$250K grant to help Delaware youth find jobs

Young people attempting to enter the workforce often report feeling stuck when seeking employment, because businesses frequently require a certain amount of experience.

The question remains- how does one gain experience if that is the qualifying factor to landing a job?

The quest can be more challenging for a young person who doesn’t have access to educational opportunities or “connections.”

West End Neighborhood House in Wilmington hopes to reach more at-risk youth in search of employment, thanks to a $250,000 grant.

The nonprofit is one of 15 out of 450 applicants across the country to receive the Youth Workforce Fund grant, totaling $4 million, from Citi Foundation to expand their programming designed to provide employment opportunities.

“Young people need a job for spending money, to stay out of trouble, but more importantly, so they can have some experience as they’re going forward,” said West End Executive Director Paul Calistro. “Anyone in college needs an internship in order to find a job, young people in high school also need some kind of job opportunities.”

The group will use the fund, which will last a year, to serve 150 youth aged 16 to 24 from disadvantaged neighborhoods in New Castle County, identifying their interests and helping them find work experience based on their career goals and skill sets.

“They don’t have a network, so they don’t have ways of connecting, many jobs have moved out of the city, so transportation is an issue, we’re going to help people with transportation, also they don’t know how to apply, most jobs you have to apply online, so teaching people how to apply, teaching people how to interview, teaching people what to wear and what to say in a job,” Calistro said.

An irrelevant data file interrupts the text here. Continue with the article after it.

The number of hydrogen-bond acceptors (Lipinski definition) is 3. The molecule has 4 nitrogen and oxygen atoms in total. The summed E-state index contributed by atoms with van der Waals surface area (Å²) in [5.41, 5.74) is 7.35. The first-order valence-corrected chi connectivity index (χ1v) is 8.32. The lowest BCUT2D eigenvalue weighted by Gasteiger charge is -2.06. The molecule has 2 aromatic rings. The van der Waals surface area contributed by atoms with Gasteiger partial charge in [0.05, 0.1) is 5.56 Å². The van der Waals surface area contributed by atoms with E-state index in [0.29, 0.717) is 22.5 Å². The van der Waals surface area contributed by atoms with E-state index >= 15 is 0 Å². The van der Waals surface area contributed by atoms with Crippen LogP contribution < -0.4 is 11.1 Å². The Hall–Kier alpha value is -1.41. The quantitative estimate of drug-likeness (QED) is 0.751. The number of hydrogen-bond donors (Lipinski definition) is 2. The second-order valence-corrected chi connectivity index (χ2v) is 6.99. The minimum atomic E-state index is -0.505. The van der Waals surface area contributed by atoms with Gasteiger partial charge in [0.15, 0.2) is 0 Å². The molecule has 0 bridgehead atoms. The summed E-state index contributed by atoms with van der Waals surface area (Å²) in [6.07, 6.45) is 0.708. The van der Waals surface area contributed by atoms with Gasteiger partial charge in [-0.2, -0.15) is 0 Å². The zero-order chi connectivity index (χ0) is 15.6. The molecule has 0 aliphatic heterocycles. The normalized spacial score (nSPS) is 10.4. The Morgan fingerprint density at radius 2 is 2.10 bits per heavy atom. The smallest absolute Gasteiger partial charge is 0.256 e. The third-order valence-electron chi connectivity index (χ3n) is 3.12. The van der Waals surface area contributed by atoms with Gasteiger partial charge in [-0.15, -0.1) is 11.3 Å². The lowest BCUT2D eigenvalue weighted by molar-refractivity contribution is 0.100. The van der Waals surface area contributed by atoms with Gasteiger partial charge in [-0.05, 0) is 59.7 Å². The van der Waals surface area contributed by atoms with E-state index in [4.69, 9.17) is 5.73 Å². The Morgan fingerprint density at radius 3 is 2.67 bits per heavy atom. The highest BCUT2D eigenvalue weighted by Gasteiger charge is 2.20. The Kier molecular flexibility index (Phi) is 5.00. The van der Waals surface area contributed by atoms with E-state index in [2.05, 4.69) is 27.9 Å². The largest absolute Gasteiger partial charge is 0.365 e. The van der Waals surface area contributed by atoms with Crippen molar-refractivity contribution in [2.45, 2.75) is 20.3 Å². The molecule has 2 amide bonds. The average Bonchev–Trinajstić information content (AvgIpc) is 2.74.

In addition to expanding its own programming, the nonprofit will work with New Castle County, which will be able to increase attendance of its summer job programming. The program offers job training to young people and connects them to about 50 employers.

“Sometimes we have some youth who are just into it for a summer paycheck, and then once they get involved with these employers they may have access to opportunities they didn’t know about, be exposed to different experiences, different industries they weren’t aware existed,” said Latoya Rodriguez, recreation supervisor for the county’s Department of Community Services.

“So to have the opportunity for a lot of our youth who are in disadvantaged communities and aren’t aware of what’s out there it gives them hope, it allows them to set goals for themselves, once they have that experience they can say, ‘I’ve experienced this now, I can set a higher goal to move to the next level.’”

County Executive Matt Meyer, D-New Castle County, also spoke of the importance of these programs during a press conference announcing the new funding.

“Every day I’m out talking to employers across the county, and what I hear time and again is they need workers. Their future, both small businesses and large businesses, depends on people in their organization. They’re looking for quality people to work for them,” he said.

“At the same time, every week I’m walking across our county, you go to certain neighborhoods, they say unemployment in certain demographics is 20 and 30 percent—that seems low to me. If you talk to people in certain communities there is so little opportunity, and the key is finding ways, particularly for young people, to say, ‘Here’s an opportunity, regardless of what you’ve done in the past.’”

West End Neighborhood House also will be able to increase the amount of youth who attend the agricultural program at its farm.

“We have a lot of young people that come in our program and they’re intimidated by the nature of the work, but I think everybody learns something about themselves, things you thought you could never do, the hottest day you could imagine, you never thought you could make it through, and you did it day after day after day, and you look back on the season and are amazed by how much you’re able to accomplish, and that’s the biggest thing I’ve seen in these youth—whether it’s believing in themselves, or just seeing the physical products of their labors, the fruits and vegetables, and a lot of people take it home and that’s a change in their diet as well,” said Sindhi Siva, program director at Bright Spot Farms.

“They don’t necessarily know what jobs are out there, so being able to engage in summer youth experiences or job experiences in general it informs what you may like and what you may not like and I think it helps them guide them towards what they do want to do.”

Want a digest of WHYY’s programs, events & stories? Sign up for our weekly newsletter.

It will take 126,000 members this year for great news and programs to thrive. Help us get to 100% of the goal.